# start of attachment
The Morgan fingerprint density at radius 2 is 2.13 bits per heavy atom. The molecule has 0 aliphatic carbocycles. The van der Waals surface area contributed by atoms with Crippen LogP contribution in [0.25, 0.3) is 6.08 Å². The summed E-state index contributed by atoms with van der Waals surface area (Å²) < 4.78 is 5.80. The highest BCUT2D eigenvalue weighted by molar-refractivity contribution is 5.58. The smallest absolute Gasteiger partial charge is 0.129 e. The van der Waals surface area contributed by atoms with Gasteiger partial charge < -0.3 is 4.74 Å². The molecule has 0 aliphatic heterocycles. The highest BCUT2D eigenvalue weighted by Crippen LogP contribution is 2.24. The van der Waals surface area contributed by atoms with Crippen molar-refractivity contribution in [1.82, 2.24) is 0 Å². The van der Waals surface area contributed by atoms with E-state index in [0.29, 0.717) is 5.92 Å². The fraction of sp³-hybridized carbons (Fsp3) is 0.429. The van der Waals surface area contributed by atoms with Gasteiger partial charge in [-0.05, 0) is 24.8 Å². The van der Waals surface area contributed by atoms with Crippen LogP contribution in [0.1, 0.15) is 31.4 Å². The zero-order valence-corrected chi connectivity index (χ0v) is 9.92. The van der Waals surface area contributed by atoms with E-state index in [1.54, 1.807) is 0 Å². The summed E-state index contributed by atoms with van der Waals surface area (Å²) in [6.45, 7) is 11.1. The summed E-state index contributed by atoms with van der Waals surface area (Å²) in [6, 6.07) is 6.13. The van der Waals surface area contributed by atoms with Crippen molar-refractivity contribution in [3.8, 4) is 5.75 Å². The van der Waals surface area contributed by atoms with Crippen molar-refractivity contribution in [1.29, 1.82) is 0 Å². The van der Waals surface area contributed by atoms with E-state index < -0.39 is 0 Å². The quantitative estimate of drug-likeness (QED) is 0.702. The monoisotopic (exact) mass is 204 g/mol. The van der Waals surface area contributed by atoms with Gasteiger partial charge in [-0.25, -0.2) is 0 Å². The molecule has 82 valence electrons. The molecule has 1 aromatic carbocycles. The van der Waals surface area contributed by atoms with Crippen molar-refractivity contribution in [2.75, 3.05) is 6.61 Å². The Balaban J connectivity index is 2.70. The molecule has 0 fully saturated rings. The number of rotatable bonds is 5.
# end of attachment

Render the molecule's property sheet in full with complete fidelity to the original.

The Morgan fingerprint density at radius 2 is 2.13 bits per heavy atom. The molecule has 0 aliphatic carbocycles. The van der Waals surface area contributed by atoms with Crippen LogP contribution in [0.25, 0.3) is 6.08 Å². The summed E-state index contributed by atoms with van der Waals surface area (Å²) < 4.78 is 5.80. The highest BCUT2D eigenvalue weighted by molar-refractivity contribution is 5.58. The smallest absolute Gasteiger partial charge is 0.129 e. The van der Waals surface area contributed by atoms with Gasteiger partial charge < -0.3 is 4.74 Å². The molecule has 0 aliphatic heterocycles. The highest BCUT2D eigenvalue weighted by Crippen LogP contribution is 2.24. The van der Waals surface area contributed by atoms with Crippen molar-refractivity contribution in [1.82, 2.24) is 0 Å². The van der Waals surface area contributed by atoms with E-state index in [0.29, 0.717) is 5.92 Å². The fraction of sp³-hybridized carbons (Fsp3) is 0.429. The van der Waals surface area contributed by atoms with Gasteiger partial charge in [-0.05, 0) is 24.8 Å². The van der Waals surface area contributed by atoms with Crippen LogP contribution in [0.1, 0.15) is 31.4 Å². The zero-order valence-corrected chi connectivity index (χ0v) is 9.92. The van der Waals surface area contributed by atoms with E-state index in [1.54, 1.807) is 0 Å². The summed E-state index contributed by atoms with van der Waals surface area (Å²) in [6.45, 7) is 11.1. The summed E-state index contributed by atoms with van der Waals surface area (Å²) in [6, 6.07) is 6.13. The van der Waals surface area contributed by atoms with Crippen molar-refractivity contribution in [3.8, 4) is 5.75 Å². The van der Waals surface area contributed by atoms with Crippen molar-refractivity contribution in [1.29, 1.82) is 0 Å². The van der Waals surface area contributed by atoms with E-state index < -0.39 is 0 Å². The quantitative estimate of drug-likeness (QED) is 0.702. The monoisotopic (exact) mass is 204 g/mol. The van der Waals surface area contributed by atoms with Gasteiger partial charge in [-0.25, -0.2) is 0 Å². The molecule has 82 valence electrons. The molecule has 1 aromatic carbocycles. The van der Waals surface area contributed by atoms with Crippen molar-refractivity contribution in [2.75, 3.05) is 6.61 Å². The Balaban J connectivity index is 2.70. The molecule has 0 fully saturated rings. The number of rotatable bonds is 5.